Williamson ether synthesis is a method of preparation of ethers. It is a nucleophilic aliphatic substitution at saturated carbon in which the nucleophile is either an alkoxide ion or a phenoxide ion.
- R1 = alkyl, allylic, benzylic
- R2 = alkyl, aryl
Some symmetrical ethers can not be prepared using Williamson either synthesis because, in addition to nucleophilic aliphatic substitution, 1,2-elimination could occur between a substrate bearing beta hydrogens and an alkoxide ion, leading to an alkene as the organic product.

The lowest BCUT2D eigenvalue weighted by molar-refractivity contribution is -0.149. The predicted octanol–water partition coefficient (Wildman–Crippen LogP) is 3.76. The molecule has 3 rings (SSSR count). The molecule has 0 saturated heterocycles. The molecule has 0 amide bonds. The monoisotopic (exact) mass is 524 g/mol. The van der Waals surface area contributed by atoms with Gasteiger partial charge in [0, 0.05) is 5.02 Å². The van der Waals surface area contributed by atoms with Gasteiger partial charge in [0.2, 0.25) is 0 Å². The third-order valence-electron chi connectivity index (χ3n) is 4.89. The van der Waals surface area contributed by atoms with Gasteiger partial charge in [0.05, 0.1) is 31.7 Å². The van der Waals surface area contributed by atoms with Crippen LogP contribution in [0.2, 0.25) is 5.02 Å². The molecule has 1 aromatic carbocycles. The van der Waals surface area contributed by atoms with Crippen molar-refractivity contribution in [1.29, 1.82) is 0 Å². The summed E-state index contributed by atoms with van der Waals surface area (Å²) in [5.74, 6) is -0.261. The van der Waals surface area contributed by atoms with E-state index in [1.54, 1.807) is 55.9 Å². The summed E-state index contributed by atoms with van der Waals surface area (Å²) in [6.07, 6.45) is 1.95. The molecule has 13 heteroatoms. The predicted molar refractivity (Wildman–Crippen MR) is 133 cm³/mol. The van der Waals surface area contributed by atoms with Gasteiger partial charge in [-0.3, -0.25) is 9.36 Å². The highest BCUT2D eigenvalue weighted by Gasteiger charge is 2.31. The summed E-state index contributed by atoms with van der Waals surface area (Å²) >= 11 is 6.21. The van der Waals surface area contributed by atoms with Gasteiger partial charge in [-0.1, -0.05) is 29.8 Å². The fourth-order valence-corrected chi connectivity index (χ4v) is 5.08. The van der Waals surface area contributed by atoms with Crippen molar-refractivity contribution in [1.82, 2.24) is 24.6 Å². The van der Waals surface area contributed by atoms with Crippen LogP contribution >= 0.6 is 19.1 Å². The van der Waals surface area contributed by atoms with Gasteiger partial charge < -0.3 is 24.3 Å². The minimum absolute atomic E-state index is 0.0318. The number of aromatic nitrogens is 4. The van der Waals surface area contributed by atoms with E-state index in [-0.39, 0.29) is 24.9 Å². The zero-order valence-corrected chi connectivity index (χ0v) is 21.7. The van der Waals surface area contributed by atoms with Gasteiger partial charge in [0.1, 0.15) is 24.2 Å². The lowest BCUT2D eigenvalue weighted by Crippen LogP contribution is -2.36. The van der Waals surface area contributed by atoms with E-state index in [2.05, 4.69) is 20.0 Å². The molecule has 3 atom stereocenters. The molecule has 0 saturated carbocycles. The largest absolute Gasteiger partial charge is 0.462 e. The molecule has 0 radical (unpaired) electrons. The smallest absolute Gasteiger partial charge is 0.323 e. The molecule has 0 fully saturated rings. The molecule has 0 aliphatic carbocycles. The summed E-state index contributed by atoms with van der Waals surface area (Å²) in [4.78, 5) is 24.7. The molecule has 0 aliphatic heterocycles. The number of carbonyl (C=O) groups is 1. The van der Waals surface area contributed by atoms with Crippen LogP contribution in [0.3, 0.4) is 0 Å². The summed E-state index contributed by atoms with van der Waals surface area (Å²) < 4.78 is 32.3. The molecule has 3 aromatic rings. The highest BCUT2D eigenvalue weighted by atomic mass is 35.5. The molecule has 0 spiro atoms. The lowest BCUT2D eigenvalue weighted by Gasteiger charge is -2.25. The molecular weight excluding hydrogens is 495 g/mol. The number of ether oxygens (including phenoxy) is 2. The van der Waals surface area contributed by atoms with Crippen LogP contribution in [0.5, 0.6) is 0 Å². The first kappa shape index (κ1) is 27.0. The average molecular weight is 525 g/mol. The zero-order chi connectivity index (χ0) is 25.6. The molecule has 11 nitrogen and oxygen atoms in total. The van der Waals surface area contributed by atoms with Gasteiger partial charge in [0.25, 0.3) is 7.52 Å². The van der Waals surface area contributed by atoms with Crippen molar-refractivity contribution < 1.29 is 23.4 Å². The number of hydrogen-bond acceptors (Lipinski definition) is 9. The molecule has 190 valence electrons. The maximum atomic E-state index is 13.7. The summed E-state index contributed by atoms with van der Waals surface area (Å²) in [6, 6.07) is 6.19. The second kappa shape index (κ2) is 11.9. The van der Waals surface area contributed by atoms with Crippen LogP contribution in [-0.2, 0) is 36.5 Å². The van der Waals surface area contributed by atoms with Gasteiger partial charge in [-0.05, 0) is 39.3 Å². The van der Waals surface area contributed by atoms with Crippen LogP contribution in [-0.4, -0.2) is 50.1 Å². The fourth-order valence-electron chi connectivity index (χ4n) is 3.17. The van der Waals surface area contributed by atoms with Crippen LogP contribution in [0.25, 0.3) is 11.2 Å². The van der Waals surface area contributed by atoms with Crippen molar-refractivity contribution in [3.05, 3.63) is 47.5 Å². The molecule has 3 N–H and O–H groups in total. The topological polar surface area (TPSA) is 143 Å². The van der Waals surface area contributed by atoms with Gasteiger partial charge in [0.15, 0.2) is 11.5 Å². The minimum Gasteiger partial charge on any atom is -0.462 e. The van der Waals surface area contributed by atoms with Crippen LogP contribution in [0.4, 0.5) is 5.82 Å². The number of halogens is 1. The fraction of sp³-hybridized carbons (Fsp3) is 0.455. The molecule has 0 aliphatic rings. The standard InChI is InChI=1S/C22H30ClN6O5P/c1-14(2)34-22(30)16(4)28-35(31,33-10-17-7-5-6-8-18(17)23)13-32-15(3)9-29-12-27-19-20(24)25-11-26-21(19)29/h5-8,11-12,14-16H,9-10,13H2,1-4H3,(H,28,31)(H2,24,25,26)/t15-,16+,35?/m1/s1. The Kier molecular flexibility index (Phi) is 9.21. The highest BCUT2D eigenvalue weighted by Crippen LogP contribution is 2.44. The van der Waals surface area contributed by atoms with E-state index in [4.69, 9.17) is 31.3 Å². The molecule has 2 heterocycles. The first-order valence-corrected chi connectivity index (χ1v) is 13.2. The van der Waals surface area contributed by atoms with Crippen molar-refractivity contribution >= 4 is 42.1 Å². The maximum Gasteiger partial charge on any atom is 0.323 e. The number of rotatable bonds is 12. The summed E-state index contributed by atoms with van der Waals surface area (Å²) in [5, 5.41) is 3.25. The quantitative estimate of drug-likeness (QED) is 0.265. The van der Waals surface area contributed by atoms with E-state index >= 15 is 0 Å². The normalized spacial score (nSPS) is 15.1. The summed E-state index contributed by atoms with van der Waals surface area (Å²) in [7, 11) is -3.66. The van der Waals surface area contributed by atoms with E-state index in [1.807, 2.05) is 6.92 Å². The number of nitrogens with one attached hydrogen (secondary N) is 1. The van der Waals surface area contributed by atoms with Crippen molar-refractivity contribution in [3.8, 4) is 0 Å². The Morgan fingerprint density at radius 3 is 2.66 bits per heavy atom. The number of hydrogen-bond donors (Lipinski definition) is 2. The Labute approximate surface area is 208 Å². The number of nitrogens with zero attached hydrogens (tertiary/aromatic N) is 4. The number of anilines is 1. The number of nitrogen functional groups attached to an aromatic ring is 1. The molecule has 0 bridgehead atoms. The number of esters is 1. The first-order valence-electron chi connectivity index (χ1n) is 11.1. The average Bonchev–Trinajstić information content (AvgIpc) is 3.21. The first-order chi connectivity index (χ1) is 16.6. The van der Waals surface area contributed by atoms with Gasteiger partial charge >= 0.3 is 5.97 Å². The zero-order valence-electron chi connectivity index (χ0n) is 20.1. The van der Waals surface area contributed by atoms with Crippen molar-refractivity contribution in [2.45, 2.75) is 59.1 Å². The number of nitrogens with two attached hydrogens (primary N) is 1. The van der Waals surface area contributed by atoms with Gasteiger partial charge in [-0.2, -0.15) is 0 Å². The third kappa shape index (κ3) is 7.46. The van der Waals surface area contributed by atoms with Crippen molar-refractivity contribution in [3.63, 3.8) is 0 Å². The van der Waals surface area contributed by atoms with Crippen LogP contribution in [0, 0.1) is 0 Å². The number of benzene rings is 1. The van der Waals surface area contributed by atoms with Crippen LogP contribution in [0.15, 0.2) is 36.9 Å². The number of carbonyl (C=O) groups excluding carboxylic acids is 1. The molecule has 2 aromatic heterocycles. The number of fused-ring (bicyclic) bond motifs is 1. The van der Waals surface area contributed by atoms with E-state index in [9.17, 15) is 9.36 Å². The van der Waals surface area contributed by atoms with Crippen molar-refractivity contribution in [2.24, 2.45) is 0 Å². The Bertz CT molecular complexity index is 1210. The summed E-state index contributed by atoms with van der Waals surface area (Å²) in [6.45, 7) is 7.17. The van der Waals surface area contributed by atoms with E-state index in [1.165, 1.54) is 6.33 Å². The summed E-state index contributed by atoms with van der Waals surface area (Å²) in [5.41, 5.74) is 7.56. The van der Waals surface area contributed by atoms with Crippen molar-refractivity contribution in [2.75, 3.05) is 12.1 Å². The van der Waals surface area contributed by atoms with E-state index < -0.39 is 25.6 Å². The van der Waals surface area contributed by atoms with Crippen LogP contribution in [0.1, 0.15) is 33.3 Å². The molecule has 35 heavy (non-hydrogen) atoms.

To prepare ether 1 using Williamson ether synthesis, a tert-butyl substrate (2) should be reacted with the tert-butoxide ion (3).
Since alkoxide ions are strongly basic and since the substrate is a tertiary alkyl substrate, the major reaction between 2 and 3 would be 1,2-elimination, giving alkene 4 as the organic product.
Preparation of unsymmetrical ethers using Williamson ether synthesis requires planning because, again, in addition to nucleophilic aliphatic substitution, 1,2-elimination could occur between some substrates and alkoxide ion and could be the dominant process.